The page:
And you know, I think, by listening to that that example a few things really struck out, I mean that's important is, I think. The value of having that frontline experience you've carried that through right, and so you understand from the empathy of a frontline person having that interaction being able to kind of chat with someone in between calls and that's completely gone right like that's now feeling isolated and I think I think the second thing that you've made me really think about more is, you know, we talked about work-life balance, but it's all now one work and life are in one kind of capsule now and helping people through your training and maybe through the learnings here is helping them create a separation right in terms of like this is it is going to be a little convoluted but like really setting up your workspace and your time to so that you can feel like you can separate it.

And the last thing really that's probably the most important is there is, I think I think you've accepted, that there is kind of a new norm now. And I don't know like how many of your peers feel like it's going to go back to that world again where you could high five people, walk the floor, right give out atta boys or whatever kudos real-time in person, you know, but that that may never be maybe it's a hybrid and I think you're part of the leadership in terms of helping people understand there's probably not going to be the old way of doing business. Do you believe that or is that something?

Melissa L. Brown 13:46
I do and again I’m a big picture gal right. I'm talking about you know, way back when I was waiting tables or didn't do a call centers you know. I was going to school for sociology and I look at this sort of thing from that perspective. And I look at what you call the new norm, and I look at how long ago it was that we were hunters and gatherers and then we were you know in an agrarian society were farmers. And then, with that industrial revolution and we moved to the cities so from the country into the cities and we worked at factories. And then we went from factory workers with the technological revolution and we moved into offices. So again, even more urban. And now this new normal this new space this remote-first mentality, capability, that we have you're not any longer tied to your location. All through the history of time it's been your job and the location are tied together. If you're a farmer, you're in the country. If you're an office worker, you're in the city, or at least you're not far out in the country.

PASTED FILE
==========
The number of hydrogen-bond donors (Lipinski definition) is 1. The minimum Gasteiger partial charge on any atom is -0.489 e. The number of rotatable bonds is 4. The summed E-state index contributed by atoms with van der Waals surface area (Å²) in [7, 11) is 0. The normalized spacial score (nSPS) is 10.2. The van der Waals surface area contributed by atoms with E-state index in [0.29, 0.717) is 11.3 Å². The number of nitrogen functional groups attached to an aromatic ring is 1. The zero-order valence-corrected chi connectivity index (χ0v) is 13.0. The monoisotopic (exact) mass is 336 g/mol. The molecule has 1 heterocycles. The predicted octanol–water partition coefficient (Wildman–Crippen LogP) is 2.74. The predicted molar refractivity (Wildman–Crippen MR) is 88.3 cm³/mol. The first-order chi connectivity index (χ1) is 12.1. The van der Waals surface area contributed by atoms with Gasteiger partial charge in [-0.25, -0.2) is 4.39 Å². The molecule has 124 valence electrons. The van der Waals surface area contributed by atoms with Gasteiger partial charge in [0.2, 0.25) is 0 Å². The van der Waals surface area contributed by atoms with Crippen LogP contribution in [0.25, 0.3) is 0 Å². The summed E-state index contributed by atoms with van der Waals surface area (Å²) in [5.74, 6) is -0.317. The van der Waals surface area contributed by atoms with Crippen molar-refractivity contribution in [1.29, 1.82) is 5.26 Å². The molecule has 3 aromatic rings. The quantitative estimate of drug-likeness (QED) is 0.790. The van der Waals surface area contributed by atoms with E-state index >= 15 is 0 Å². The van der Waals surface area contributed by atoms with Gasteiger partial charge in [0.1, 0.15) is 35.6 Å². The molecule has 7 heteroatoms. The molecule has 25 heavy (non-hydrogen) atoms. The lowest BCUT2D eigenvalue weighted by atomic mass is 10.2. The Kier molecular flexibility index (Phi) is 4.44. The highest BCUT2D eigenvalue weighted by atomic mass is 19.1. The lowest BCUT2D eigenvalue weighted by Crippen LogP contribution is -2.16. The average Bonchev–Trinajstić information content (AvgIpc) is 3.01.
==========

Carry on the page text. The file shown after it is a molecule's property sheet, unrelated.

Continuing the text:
This is the first time that we're seeing that it doesn't have to be that way. Now to a degree, and you're not going to find agents taking calls from the beaches in Thailand, but, they can be at home, they could be in their living room, they could be on their deck, you know. Any sort of opportunities that we have now, I genuinely believe that we will look back at this historically and we will look at this as a true shift in history where remote-first came after that technological revolution.

Ramon Icasiano 15:29
Wow, that's really insightful and I think about when you talk about geography and you hire within that there's certain biases that are already kind of assumed.  Where they work, you can talk about neighborhoods or parks, they play in our stores you shop at, there's some kind of bond there. But how do you build that when someone is in an area that you know nothing about in terms of how they spend their day, activities they have, other things that are even economic or governmental issues that we're not aware of. Is that part of how you help leaders become more culturated to the kind of global team now is that part of learning and management of the future or is that something that you're working on.

Melissa L. Brown 16:21